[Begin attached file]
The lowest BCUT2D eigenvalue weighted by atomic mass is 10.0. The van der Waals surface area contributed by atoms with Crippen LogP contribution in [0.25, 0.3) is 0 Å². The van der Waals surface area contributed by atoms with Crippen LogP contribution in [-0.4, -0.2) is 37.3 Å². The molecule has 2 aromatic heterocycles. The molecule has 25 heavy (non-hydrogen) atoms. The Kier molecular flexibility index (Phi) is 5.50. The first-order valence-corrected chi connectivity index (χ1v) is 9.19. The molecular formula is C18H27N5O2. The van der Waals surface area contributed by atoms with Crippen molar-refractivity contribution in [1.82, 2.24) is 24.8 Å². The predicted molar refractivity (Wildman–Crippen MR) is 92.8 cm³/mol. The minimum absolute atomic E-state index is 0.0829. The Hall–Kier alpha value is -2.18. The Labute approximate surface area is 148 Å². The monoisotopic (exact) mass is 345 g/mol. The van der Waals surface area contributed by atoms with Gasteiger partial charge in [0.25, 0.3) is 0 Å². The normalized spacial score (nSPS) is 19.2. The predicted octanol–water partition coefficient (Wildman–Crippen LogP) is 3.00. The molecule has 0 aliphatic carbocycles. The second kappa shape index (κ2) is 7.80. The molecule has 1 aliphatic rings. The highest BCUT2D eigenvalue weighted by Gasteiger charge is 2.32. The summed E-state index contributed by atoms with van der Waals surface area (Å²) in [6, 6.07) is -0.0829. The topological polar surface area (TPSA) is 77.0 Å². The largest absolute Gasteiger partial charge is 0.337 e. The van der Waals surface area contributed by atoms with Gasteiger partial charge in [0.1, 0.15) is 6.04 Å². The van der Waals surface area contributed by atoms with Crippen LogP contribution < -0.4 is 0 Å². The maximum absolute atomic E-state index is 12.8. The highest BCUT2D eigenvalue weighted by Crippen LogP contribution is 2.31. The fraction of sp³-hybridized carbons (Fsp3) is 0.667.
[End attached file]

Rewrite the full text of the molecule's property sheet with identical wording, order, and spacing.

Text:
The lowest BCUT2D eigenvalue weighted by atomic mass is 10.0. The van der Waals surface area contributed by atoms with Crippen LogP contribution in [0.25, 0.3) is 0 Å². The van der Waals surface area contributed by atoms with Crippen LogP contribution in [-0.4, -0.2) is 37.3 Å². The molecule has 2 aromatic heterocycles. The molecule has 25 heavy (non-hydrogen) atoms. The Kier molecular flexibility index (Phi) is 5.50. The first-order valence-corrected chi connectivity index (χ1v) is 9.19. The molecular formula is C18H27N5O2. The van der Waals surface area contributed by atoms with Crippen molar-refractivity contribution in [1.82, 2.24) is 24.8 Å². The predicted molar refractivity (Wildman–Crippen MR) is 92.8 cm³/mol. The minimum absolute atomic E-state index is 0.0829. The Hall–Kier alpha value is -2.18. The Labute approximate surface area is 148 Å². The monoisotopic (exact) mass is 345 g/mol. The van der Waals surface area contributed by atoms with Gasteiger partial charge in [0.25, 0.3) is 0 Å². The normalized spacial score (nSPS) is 19.2. The predicted octanol–water partition coefficient (Wildman–Crippen LogP) is 3.00. The molecule has 0 aliphatic carbocycles. The second kappa shape index (κ2) is 7.80. The molecule has 1 aliphatic rings. The highest BCUT2D eigenvalue weighted by Gasteiger charge is 2.32. The summed E-state index contributed by atoms with van der Waals surface area (Å²) in [6, 6.07) is -0.0829. The topological polar surface area (TPSA) is 77.0 Å². The largest absolute Gasteiger partial charge is 0.337 e. The van der Waals surface area contributed by atoms with Gasteiger partial charge in [0.1, 0.15) is 6.04 Å². The van der Waals surface area contributed by atoms with Crippen LogP contribution < -0.4 is 0 Å². The maximum absolute atomic E-state index is 12.8. The highest BCUT2D eigenvalue weighted by Crippen LogP contribution is 2.31. The fraction of sp³-hybridized carbons (Fsp3) is 0.667.